In spite of the discrimination they continue to suffer, the resurrection story testifies to women’s spirit of service. All the women mentioned in the four gospels went to the tomb of Jesus with one purpose: to minister to him, even in death. “... Very early in the morning,” it is written, “the women took the spices they had prepared and went to the tomb.”
Apart from Mary Magdalene — the only one mentioned by John — St Luke identifies the other women as Joanna, Mary the mother of James and “the others”. That the women were at the tomb at the crack of dawn is a profound statement about the different ways in which men and women in the Bible expressed their love and loyalty to Jesus on that first Easter Sunday.
It is paradoxical that Joanna should be among the first witnesses to the resurrection, considering that she was the wife of Chuza, the manager of Herod’s household. It is clear that her love for Jesus transcends her husband’s political orientation by virtue of being in Herod’s employment.
Mark’s version of that first resurrection Sunday adds another woman — Salome. It is significant, however, that all the evangelists mention Mary Magdalene by name.
This is understandable given her special relationship with Jesus. She, it is, who is described as having been exorcised of seven demons. Now, being possessed of one demon would be already one too many; but seven! It is precisely for this reason that the Easter story drips with the love of one so grateful as to have upstaged the Apostles, including Peter, to be among the first witnesses to the resurrection.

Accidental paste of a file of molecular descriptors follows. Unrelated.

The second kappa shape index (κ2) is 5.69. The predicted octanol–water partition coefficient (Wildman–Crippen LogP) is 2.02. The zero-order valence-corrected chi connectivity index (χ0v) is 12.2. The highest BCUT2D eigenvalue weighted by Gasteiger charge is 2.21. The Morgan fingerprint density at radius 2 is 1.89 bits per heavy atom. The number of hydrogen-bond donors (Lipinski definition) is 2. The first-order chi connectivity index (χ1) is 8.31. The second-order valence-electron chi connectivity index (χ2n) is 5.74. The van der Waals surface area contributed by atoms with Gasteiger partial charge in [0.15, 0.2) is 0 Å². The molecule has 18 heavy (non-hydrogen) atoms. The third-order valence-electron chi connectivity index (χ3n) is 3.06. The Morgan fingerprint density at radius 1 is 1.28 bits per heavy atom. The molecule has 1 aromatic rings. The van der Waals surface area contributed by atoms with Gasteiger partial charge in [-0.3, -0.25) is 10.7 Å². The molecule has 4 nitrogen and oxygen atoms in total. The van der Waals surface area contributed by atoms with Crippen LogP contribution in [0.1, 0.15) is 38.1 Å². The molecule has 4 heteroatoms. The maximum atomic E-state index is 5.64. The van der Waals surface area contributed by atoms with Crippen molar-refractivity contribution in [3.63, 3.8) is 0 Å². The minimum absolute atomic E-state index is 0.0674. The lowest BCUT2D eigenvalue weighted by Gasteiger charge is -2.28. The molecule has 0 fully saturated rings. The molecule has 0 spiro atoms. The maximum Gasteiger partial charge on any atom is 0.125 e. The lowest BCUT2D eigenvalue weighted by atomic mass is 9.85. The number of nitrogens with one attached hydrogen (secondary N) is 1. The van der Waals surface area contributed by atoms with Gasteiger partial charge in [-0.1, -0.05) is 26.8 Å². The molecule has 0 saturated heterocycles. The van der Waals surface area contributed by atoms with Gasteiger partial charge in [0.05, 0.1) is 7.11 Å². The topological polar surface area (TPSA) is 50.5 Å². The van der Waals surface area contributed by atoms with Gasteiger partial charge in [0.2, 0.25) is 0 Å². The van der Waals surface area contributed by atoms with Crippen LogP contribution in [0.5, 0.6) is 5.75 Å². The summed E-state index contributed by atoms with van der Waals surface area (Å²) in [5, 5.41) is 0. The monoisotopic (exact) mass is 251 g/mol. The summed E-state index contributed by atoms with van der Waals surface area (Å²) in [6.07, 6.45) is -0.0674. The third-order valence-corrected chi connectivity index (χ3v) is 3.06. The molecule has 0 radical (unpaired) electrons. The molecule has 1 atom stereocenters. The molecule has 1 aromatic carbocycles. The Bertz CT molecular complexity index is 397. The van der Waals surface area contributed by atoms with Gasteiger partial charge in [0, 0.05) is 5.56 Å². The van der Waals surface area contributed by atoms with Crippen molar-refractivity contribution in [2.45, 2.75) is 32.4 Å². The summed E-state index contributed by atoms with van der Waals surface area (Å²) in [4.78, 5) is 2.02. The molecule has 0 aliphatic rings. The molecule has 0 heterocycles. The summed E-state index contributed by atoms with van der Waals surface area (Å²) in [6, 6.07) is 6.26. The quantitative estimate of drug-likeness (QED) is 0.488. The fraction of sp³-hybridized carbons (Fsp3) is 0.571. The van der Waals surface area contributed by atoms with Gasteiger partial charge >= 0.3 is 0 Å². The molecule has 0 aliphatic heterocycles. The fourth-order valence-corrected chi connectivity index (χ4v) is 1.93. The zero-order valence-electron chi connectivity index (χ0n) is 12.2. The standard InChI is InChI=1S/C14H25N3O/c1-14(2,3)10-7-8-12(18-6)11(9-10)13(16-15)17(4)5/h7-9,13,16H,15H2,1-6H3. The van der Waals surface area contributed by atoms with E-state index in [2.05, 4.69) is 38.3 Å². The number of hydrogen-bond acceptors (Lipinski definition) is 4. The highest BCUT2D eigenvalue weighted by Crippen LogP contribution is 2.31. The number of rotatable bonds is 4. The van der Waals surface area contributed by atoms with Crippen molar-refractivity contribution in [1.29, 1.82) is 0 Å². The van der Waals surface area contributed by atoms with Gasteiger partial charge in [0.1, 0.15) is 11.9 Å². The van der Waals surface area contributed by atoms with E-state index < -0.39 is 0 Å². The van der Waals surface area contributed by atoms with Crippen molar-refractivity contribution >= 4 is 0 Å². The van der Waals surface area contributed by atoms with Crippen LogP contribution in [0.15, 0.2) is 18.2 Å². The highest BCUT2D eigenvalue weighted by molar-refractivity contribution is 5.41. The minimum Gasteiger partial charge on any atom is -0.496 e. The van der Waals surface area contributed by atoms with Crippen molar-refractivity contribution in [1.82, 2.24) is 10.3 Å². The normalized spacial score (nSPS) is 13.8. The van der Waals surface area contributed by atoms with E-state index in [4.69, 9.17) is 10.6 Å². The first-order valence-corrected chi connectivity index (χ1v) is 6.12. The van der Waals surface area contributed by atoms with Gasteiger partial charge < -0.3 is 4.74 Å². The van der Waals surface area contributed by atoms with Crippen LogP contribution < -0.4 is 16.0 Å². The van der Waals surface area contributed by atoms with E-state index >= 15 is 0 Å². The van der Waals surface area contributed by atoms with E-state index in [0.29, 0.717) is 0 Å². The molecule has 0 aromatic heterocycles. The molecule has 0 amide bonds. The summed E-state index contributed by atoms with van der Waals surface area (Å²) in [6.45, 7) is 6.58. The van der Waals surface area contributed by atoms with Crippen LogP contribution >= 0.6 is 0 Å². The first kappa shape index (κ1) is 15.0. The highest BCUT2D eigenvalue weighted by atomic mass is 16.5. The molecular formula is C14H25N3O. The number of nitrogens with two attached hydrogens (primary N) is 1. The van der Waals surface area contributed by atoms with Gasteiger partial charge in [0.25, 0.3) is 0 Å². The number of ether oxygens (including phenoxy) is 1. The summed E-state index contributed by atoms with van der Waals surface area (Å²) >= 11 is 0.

If the resurrection is Christianity’s defining moment, it is also the moment that brings to question the different ways the Christian Church as an institution has traditionally treated women. In this regard, the patriarchal underpinnings of the resurrection story are obvious.
St Paul asserts that “if Christ has not been raised, your faith is futile”. The upshot is that at this time when Christians celebrate the essence of their faith, it’s impossible to obliterate the gender dimensions of this beautiful story that is traceable much further back than one might first imagine.